4. In the nonprofit sector, where the stories—no offense to any of us—are hardly as breathtaking as stories about the manhunt for terror bombing suspects, nonprofit news sources have to begin to be more reliable, more open, and less anonymous. In the sector’s overwhelming predilection for stage-managing news through message control and public relations, with warnings about anonymity regarding topics that hardly warrant an atmosphere of mystery and suspense, we contribute to a news process that relies on anonymous sources and uses unreliable information dressed up as unverifiable facts. How many stage-managed events have we had to endure that guaranteed anonymity but encouraged adulatory crowdsourcing due to participant pre-selection? In an emerging world of citizen journalism, if we are to think of ourselves as potential journalists, we should also think of ourselves as news sources and function more responsibly and transparently.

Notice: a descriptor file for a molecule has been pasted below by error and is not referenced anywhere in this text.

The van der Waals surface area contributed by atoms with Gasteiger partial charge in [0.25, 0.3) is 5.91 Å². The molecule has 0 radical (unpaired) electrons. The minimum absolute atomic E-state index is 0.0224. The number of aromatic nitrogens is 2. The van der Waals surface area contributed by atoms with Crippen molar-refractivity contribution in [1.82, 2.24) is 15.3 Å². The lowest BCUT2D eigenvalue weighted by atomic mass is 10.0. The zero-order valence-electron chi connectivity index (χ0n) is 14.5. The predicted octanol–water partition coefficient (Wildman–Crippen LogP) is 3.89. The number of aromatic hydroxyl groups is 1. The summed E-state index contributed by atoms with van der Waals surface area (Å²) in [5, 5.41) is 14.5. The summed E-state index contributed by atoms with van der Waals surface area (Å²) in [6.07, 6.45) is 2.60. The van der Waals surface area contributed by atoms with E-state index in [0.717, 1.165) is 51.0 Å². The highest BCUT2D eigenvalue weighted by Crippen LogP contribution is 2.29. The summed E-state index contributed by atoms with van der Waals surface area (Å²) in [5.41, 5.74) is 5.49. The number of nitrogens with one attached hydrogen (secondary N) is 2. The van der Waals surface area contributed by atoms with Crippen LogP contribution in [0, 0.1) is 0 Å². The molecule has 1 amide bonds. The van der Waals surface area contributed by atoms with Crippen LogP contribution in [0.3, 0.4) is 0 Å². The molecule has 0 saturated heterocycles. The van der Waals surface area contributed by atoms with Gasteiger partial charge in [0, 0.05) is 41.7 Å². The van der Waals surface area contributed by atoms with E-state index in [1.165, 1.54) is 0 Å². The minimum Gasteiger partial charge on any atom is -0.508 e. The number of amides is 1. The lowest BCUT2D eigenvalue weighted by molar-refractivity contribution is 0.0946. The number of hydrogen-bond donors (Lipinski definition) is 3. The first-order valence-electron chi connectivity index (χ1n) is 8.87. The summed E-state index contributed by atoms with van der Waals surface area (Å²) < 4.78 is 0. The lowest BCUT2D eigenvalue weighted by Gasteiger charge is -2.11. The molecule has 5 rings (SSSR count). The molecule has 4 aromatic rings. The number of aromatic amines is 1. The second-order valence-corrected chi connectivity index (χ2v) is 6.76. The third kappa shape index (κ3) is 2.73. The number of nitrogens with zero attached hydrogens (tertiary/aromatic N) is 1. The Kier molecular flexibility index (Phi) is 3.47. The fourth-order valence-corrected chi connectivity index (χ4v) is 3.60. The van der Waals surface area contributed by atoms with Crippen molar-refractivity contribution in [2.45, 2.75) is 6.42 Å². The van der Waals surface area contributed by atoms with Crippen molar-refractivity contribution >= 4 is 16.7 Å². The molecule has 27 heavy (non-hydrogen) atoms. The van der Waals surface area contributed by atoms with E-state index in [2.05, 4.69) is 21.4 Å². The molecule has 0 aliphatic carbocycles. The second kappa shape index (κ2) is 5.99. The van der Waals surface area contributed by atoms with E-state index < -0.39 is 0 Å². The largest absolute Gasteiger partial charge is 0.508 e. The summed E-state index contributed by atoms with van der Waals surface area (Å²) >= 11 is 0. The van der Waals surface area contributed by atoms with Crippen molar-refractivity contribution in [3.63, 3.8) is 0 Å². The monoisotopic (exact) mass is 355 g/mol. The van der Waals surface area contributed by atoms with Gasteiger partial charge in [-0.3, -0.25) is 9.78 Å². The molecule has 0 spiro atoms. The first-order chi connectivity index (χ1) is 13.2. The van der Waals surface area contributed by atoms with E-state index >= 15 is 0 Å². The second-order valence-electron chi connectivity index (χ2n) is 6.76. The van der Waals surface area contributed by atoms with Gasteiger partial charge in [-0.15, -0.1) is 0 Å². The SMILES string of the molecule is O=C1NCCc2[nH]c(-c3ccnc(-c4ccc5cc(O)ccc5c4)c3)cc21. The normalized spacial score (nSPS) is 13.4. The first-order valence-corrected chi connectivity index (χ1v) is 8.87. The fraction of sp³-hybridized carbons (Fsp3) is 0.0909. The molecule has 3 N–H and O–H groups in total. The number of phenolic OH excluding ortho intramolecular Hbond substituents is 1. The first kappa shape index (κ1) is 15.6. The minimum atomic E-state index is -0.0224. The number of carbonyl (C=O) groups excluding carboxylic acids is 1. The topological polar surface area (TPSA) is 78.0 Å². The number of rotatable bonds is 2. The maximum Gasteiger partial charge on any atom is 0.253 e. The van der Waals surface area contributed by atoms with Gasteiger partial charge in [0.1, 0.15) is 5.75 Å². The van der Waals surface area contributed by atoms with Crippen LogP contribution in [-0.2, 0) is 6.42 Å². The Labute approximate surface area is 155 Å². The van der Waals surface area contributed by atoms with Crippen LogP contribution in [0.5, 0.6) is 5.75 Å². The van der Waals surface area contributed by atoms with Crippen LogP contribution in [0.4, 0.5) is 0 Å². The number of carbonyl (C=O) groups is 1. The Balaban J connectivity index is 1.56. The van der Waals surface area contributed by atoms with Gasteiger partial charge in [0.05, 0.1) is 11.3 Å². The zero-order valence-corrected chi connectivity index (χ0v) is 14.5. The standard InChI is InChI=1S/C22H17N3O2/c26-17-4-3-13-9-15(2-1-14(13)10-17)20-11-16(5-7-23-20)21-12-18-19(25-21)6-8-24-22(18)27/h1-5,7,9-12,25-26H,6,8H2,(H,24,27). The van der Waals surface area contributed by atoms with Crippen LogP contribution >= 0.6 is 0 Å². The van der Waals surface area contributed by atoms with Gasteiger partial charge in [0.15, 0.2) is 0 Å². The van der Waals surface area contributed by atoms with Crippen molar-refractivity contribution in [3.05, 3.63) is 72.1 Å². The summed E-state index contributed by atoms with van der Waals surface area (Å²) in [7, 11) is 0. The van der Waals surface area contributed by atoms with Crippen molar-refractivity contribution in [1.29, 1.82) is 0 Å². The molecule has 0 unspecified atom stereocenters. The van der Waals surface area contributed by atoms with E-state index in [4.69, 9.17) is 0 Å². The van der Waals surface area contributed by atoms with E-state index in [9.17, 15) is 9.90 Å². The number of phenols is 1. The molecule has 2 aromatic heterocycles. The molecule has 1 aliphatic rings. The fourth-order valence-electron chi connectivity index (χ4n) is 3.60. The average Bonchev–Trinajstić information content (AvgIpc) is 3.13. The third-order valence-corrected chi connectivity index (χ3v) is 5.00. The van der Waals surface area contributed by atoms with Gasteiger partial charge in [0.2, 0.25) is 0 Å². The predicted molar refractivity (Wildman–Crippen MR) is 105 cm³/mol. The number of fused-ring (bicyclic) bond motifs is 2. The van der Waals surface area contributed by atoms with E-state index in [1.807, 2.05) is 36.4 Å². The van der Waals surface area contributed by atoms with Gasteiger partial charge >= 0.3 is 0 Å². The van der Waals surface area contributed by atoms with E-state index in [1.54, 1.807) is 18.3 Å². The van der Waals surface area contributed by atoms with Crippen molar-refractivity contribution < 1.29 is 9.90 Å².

For those of us from Boston (as is this writer, born and raised) or based in Boston (as is Nonprofit Quarterly), the Marathon bombings were a terrible tragedy, brought home to us because we all knew from personal experience the places on Boylston Street in Boston, Norfolk Street in Cambridge, the MIT campus, and the various locales in Watertown where the events of the week ensued. The inclination was to start writing from the moment that we saw the smoke rising from the Marathon finish line, but even then, as the news was reporting—erroneously—about a third bomb at the John F. Kennedy Memorial Library, we wouldn’t have had any facts to contribute to the public’s understanding of the breaking story. Journalists, professional and citizen alike, should be reminded by the past week’s stories that reporting, even op-ed editorializing, requires empirical, vetted information at its core. Otherwise, we are doing a disservice to ourselves, our readers, and the stories we are trying to convey.—Rick Cohen